Part 2 of my 2005 coverage of SAIGON KICK drummer Phil Varone’s fall-from-grace documentary Waking Up Dead featuring an interview with the man himself, originally published by BW&BK. Call it a dose of “rock star” reality…
Phil Varone entered the heavy metal arena in 1991 with Saigon Kick, a little known band from Florida that would go on to become a cult favourite on the metal scene before imploding in the mid-90’s. Varone would take part in a Saigon Kick reunion tour in 2000 – reportedly where his troubles with drugs began in earnest – and would eventually resurface with Skid Row, going on to record on their comeback album, Thickskin, in 2003. The tour that followed and the addictions that went with it ultimately brought Varone crashing to earth. He’s clean now, however, focusing on his second chance at life.
“I’ve been off drugs for a while now,” Varone says. “I go to my cardiologist regularly, I go the gym six days a week, I have a trainer, so I’ve really done a 180 with my life and I feel great. I’ve never felt better, to be quite honest with you.”
According to Varone, it took leaving Skid Row and the rock ‘n’ roll lifestyle behind to bring about the change in his lifestyle.
“Basically, my doctor said that if I went back out on the road I was going to die” he reveals. “I made the decision at that point to quit what I was doing and clean up. I went through some mild heart attack situations on the road that we actually have on tape, got close to overdosing a couple times, all that shit. Bottom line is that the music industry and being on the road exposed me to a lot of things. My decision to stop touring was for health reasons, and because I also have children that I need to take care of, to be around. When we decided to do this movie and we had all this interest in it, I saw that I could help people with it. Waking Up Dead is part of my rehabilitation.”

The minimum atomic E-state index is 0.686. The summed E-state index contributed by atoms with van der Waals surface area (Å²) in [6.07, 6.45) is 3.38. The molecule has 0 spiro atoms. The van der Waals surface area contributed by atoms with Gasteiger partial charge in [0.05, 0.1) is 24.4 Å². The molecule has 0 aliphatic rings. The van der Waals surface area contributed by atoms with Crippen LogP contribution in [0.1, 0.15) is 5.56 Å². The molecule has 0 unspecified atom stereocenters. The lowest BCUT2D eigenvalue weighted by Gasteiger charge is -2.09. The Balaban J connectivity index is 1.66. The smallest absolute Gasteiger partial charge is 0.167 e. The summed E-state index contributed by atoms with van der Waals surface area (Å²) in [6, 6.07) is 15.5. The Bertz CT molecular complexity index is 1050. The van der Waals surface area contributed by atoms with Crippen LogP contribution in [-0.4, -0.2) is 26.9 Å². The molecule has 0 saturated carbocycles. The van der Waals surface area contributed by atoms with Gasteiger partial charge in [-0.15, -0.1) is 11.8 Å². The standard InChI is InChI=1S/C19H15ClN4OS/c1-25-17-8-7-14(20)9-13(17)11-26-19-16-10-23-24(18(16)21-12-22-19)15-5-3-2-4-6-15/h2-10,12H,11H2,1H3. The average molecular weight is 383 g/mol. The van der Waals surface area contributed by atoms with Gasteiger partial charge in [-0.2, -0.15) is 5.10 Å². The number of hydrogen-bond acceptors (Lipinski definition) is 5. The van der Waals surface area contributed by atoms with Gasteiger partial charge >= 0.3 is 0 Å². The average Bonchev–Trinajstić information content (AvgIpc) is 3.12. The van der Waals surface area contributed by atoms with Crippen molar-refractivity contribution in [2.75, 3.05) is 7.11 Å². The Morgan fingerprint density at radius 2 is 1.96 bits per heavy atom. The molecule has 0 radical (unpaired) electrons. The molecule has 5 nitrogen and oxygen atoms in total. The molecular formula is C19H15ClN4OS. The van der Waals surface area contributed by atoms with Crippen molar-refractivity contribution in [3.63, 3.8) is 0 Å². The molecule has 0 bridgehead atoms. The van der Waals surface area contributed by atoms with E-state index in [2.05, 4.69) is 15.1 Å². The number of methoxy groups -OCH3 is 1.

Varone takes us back to the moment when Jafet proposed the idea of turning his self destruction into something positive.
“I actually remember the call. I was in Sweden with Skid Row, and Fabio called me to say that he’d been reviewing the tapes he’d shot and wanted to put together a trailer to see if we could get a movie deal. I was like, ‘Movie deal? Who the hell would want to see a movie about me?’ That was my initial reaction. The more we talked about it, though, I saw there was a story there, and not necessarily about me. I just happened to be living it. My name wasn’t going to bring people to the theaters, but we were looking at a story about a guy that wanted to be a rock star. Once Fabio put the trailer together the interest built really fast. We edited everything for a first version, gave it to John Daly (Terminator, Platoon), who loved it and signed on as producer. We’re ecstatic to have someone who is such a well respected producer to be involved. I mean, I’m just a drummer who was fortunate enough to get some record deals, so to have someone like John Daly to think that my story was interesting enough to be a movie is completely mindblowing.”